We model happiness as a measurement tool used to rank alternative actions. Evolution favors a happiness function that measures the individual’s success in relative terms. The optimal function is based on a time‐varying reference point—or performance benchmark—that is updated over time in a statistically optimal way in order to match the individual’s potential. Habits and peer comparisons arise as special cases of such an updating process. This updating also results in a volatile level of happiness that continuously reverts to its long‐term mean. Throughout, we draw a parallel with a problem of optimal incentives, which allows us to apply statistical insights from agency theory to the study of happiness.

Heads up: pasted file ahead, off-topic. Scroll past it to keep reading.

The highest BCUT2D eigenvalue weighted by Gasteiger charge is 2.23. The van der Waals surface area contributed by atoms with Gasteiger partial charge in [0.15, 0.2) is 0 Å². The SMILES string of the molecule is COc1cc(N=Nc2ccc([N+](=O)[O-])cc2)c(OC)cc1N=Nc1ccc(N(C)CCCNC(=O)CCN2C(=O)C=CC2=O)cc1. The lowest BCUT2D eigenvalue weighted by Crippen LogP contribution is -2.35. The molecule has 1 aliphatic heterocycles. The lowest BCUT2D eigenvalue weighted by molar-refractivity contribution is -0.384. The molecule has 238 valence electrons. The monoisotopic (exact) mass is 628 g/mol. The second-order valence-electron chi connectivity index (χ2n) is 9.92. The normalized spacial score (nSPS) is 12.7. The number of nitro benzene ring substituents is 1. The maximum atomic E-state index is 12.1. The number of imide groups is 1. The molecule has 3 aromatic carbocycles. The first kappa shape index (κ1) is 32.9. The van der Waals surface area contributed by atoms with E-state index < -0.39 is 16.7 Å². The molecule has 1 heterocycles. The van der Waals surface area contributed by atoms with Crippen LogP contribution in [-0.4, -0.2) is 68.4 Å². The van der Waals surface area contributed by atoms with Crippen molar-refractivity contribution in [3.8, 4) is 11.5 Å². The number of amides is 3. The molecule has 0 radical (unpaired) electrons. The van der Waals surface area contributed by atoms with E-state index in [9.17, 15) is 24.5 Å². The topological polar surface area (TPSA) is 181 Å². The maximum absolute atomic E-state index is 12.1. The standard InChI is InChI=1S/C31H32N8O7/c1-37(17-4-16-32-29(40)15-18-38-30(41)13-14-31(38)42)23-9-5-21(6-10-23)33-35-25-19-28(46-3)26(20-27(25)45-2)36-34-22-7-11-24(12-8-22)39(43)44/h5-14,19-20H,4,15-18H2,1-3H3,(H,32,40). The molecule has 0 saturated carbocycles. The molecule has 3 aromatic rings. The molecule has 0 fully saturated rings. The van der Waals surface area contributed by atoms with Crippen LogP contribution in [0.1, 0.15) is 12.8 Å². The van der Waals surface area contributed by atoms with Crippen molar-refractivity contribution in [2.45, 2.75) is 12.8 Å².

Rayo, L., &Becker, G. S. (2007). Evolutionary efficiency and happiness. Journal of Political Economy, 115(2), 302-337.